A Whole New Fold
By Anton Willis, CDO Warning: this post is nerdy and gets into lots of detail about how we design foldable kayaks.
By Anton Willis, CDO
Warning: this post is nerdy and gets into lots of detail about how we design foldable kayaks. But we still think it’s pretty interesting! If you’re looking for awesome adventure photos with mountains and dogs and stuff, click here.
I laughed out loud the first time the idea that would become the inlet was thrown at me. Ardy, after an outing to Lake Merrit with friends in his 1970’s two-door beamer, said it first: “Could we make a kayak box small enough to fit two in a car trunk?” I shook my head and returned to work. I mean, we’d already made a 16 foot kayak fold down into the size of an (admittedly big) suitcase. What more did he want?
But things like that tend to stick with me. In our very early days, if I was struggling with a design problem, Ardy would tell me, “I don’t think it will work that way”- which was his way of motivating me to prove him wrong. It often worked. We had set out to make truly innovative kayaks, and I took that challenge seriously.
So in 2019, when we started spitballing the project that would become the Inlet, I remembered that conversation. We’d wanted to make a truly affordable folding kayak since we started the company, but the pressing realities of bandwidth and manufacturing costs had always nipped it in the bud. Now, we finally felt ready. And I was ready to start folding from scratch.
All of the other Oru Kayak models follow the same basic DNA- the ends accordion inwards toward the center of the kayak, with five folds in the 12 foot models and seven in the 16 foot models. The middle section of the kayak becomes the box. The two accordioned ends slide past each other when folded up (you can see it in action here)
The first design decision for the Inlet was to make it fold in thirds, rather than fifths. This would avoid the accordioned ends, making assembly easier, and allowing the ends of the kayaks to remain permanently closed. We’d settled on a 10 foot length for the boat- divided in thirds, this led to a box length of around 40 inches. The good news was that this fit well within the well-to-well width of most car trunks.
The bad news was that the side-by-side folding motion of the other kayaks didn’t work well in the new box shape. This was when we really had to go back to the drawing board (or in this case, the folding table), and rethink the basic DNA of our folding system for the first time in 10 years.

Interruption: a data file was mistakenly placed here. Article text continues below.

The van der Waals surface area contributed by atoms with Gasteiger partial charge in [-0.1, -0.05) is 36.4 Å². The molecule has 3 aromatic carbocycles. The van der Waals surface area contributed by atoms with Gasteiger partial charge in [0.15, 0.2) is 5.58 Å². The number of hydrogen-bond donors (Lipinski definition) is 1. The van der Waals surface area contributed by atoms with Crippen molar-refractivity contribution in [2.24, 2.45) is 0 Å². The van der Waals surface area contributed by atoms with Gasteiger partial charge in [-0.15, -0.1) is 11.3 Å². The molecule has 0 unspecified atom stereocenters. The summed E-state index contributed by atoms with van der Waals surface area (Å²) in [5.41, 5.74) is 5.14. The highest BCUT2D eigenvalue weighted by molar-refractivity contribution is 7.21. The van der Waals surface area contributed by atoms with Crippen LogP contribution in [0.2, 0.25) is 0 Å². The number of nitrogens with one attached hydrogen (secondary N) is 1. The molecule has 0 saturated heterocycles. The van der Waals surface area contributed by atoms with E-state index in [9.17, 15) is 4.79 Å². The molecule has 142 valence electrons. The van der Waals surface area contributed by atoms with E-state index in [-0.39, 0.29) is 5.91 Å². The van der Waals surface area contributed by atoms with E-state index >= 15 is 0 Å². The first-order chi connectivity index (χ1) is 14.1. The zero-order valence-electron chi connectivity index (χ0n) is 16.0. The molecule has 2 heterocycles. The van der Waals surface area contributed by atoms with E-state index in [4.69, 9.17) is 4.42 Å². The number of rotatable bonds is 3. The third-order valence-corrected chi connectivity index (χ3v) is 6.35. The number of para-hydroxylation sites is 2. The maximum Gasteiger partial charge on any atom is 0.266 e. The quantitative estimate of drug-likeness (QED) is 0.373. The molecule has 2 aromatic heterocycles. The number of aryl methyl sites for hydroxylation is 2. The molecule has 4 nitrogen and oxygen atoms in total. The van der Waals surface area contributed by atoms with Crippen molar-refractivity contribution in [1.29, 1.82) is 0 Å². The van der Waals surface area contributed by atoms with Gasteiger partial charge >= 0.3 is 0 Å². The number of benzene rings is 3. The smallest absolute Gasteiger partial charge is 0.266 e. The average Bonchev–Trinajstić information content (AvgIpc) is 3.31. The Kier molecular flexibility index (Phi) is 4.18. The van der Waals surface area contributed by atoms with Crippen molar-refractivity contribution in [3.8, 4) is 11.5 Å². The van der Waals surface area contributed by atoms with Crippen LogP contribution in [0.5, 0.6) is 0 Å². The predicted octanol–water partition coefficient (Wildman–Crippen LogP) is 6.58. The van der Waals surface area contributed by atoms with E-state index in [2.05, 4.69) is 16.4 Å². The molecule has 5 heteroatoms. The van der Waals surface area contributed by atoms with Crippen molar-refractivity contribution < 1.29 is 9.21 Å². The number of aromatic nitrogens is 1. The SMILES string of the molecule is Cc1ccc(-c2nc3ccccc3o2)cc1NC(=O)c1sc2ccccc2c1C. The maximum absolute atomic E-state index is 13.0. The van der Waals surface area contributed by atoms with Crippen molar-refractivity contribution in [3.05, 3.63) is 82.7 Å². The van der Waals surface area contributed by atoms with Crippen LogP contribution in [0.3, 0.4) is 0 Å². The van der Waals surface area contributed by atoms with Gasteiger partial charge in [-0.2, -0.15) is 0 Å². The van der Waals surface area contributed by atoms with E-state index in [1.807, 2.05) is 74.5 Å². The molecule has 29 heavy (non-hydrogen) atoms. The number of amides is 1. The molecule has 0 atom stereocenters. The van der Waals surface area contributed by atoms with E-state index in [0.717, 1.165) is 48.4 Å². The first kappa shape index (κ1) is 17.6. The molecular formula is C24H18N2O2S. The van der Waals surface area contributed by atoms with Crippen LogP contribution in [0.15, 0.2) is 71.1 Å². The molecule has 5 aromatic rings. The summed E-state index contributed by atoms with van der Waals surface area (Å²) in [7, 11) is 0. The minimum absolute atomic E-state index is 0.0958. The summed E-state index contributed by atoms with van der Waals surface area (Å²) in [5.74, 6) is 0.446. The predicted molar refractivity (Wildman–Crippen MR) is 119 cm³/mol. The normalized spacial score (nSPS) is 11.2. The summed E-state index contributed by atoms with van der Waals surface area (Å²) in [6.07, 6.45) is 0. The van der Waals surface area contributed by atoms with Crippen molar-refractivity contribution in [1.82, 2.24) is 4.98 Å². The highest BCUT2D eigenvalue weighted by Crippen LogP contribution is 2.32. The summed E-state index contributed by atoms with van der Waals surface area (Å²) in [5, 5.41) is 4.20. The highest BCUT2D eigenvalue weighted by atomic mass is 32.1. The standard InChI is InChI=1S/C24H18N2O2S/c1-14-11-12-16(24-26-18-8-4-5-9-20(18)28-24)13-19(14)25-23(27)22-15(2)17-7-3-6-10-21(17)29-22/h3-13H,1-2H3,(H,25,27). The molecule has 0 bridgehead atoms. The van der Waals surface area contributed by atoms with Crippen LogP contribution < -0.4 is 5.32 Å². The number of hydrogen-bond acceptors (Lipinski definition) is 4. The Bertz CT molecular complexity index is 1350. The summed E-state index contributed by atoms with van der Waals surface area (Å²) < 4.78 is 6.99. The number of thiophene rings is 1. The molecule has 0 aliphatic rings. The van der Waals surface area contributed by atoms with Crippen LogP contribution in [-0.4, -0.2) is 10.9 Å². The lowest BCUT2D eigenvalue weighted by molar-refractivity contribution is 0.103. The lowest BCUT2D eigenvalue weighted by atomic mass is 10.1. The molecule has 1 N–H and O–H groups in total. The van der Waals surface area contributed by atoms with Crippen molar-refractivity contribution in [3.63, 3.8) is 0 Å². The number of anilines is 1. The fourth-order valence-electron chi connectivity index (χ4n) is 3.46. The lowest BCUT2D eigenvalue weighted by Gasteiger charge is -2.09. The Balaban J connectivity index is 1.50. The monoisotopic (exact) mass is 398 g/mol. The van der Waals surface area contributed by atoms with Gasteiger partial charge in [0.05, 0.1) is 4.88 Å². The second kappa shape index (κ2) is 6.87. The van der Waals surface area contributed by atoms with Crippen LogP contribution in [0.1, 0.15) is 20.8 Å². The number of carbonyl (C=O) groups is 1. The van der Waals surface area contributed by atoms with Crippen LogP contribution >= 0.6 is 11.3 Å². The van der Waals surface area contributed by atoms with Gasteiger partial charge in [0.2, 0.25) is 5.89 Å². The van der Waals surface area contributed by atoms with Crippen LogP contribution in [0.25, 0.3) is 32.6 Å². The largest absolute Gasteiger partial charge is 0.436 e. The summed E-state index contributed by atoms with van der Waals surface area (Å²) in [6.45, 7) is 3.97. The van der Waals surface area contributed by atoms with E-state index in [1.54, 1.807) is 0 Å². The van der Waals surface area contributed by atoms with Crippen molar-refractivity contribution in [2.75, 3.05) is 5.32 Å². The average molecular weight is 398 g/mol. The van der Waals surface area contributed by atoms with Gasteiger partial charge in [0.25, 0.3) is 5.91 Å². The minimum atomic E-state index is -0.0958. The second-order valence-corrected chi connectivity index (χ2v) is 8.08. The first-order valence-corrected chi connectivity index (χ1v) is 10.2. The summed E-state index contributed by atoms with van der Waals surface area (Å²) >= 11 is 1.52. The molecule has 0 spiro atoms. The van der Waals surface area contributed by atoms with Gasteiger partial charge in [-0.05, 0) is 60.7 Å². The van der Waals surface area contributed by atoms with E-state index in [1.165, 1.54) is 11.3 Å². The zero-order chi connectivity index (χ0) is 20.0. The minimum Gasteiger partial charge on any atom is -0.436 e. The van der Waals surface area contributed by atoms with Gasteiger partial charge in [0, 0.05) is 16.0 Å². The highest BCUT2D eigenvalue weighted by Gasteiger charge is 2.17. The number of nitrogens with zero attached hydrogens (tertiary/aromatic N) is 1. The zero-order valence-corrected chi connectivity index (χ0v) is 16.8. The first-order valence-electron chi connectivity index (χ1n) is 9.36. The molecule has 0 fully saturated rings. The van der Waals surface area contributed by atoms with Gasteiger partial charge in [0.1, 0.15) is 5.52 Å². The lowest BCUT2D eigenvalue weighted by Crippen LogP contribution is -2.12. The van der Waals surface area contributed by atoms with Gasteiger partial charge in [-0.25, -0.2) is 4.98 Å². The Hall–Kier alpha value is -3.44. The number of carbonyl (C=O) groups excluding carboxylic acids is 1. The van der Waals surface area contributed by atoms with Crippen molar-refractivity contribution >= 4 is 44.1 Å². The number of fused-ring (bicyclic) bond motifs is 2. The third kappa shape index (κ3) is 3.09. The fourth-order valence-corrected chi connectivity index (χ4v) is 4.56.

People often ask “what 3d modelling software do you use for the kayaks?”. The answer is none (although we do use Fusion 360 for smaller parts). We use dozens of paper and cardboard models to work out the fold patterns and kayak shapes. Origami is not just a metaphor for how our kayaks fold- it is how they work, and literally how they are designed.
While playing with one paper model, I forced the folded front kayak over the folded back, instead of side by side. It didn’t really work; the folds didn’t line up right, and it ended up crumpled. But it was close enough to seem promising.
The key to making the new design work would be nesting all of the internal geometries perfectly, so that everything would fit into the box with minimal wasted space. This would need a level of rigor and perfection we hadn’t used in other models. The other problem was that we couldn’t see inside the cardboard models to see how the folds were really fitting together. In semi-desperation, I cut a model in half to take measurements, and quickly realized that if the cardboard models were designed as independent halves, we could see inside, and adjust the two halves independently.
After a few rounds, we got something that worked in cardboard. Time to go full scale! For this, we have a fun prototyping machine that can cut and make fold lines for any pattern we draw.
It worked! We had a functioning 10 foot kayak that weighed 20 pounds, and took just minutes to assemble. And best of all, you could fit two (or even three!) in a car trunk. Sometimes we amaze even ourselves. Of course, getting all the details right would take several more months. But there was one bigger problem we’d never dealt with before…
The new fold pattern had a few lines that were very difficult to fold, and we were committed to making the Inlet as easy to use as possible. This wasn’t a problem that could be solved with cardboard models- to fix this, we’d have to change the material itself.
We get our skin material custom-made, from a few different factories. It’s an extremely tough, durable twin-walled polypropylene, which can be folded 20,000 times without breaking. The problem was that we’d engineered it to work on boats like the Coast XT- 16 feet long and capable of paddling in the open ocean, it needs to be as rigid as possible. For the Inlet, we needed something more flexible- but still equally resistant to folds, impacts and punctures. Solving this problem took many calls with factory engineers, and extensive testing of samples and full sized kayaks. We built a custom testing machine to measure bending strength, and also relied on more primitive methods- simply folding kayaks hundreds of times, and having beta testers give extensive feedback on assembly. This too took several tries to get right.